A faded red ribbon, hanging from a low branch on a scraggly pine tree. Thank God, I wasn’t lost.
It was the summer of 2008, and I was attempting to climb Wheeler Peak on a trail I had never taken, one that, because it wasn’t an official Forest Service route, was unmarked with the usual signage and unshown on my map.
Early on a July morning I had driven northeast from Red River to the trailhead, then hiked alone up the four-wheel drive road to Middle Fork Lake. Later, I planned to intersect the well traveled Twining Campground Trail, which is the most traveled route from the Taos Ski Valley to Wheeler.
But in between I had to bushwhack a couple of miles through high grass and dense forest, stepping over downed trees and sometimes wading through marshy springs. It was easy to get lost.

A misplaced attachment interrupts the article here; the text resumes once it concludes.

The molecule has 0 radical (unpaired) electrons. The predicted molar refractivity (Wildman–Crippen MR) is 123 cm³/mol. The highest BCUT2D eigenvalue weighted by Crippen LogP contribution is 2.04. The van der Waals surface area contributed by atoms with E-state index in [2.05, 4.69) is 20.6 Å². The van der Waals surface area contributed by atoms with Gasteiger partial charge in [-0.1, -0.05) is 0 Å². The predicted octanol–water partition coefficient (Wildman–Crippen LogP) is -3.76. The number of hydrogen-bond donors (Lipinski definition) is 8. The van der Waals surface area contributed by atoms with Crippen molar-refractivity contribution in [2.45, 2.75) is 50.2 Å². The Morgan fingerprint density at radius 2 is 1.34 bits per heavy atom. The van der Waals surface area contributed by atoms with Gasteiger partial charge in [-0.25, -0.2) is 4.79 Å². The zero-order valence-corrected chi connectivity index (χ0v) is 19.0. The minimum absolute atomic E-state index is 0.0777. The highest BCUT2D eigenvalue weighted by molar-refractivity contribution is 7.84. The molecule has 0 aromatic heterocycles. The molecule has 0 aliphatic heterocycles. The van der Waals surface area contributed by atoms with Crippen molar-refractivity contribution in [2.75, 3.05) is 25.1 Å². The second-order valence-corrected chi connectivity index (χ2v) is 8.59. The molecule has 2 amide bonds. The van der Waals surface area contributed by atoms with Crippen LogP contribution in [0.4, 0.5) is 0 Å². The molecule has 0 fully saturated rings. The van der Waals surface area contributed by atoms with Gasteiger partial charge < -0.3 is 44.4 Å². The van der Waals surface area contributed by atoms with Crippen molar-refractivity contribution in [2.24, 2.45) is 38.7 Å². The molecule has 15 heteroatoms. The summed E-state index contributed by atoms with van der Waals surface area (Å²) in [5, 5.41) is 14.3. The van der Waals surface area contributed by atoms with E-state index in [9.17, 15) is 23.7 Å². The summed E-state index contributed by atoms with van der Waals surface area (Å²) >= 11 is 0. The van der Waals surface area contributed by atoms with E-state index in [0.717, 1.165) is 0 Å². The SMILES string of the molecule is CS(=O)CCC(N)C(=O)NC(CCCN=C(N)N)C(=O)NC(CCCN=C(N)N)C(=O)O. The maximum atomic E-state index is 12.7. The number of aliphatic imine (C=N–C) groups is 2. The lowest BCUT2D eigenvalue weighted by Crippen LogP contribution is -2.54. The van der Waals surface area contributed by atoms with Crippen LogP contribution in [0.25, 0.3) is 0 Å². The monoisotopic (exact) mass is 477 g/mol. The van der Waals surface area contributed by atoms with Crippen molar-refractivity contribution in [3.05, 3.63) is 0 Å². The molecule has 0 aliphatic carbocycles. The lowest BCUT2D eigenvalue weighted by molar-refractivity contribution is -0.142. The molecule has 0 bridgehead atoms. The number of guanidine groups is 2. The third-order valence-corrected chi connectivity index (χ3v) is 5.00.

Except that some kind soul had once marked the path with red ribbons, now faded with time. Problem was there weren’t nearly enough of them. So I had walked 20 minutes or more, wondering if I was lost.
Was almost ready to abandon the trip, to walk downhill and find civilization again, to save the hike for another day. And then I saw the next ribbon.
King David had a similar experience. One doesn’t have to be alone in the mountains to feel lost. In the midst of the kind of tough times that makes one wonder if he’s on the right path, the psalmist says, “Turn to me and be gracious to me . . . . Show me a sign for good” (Psalm 86:17, 18).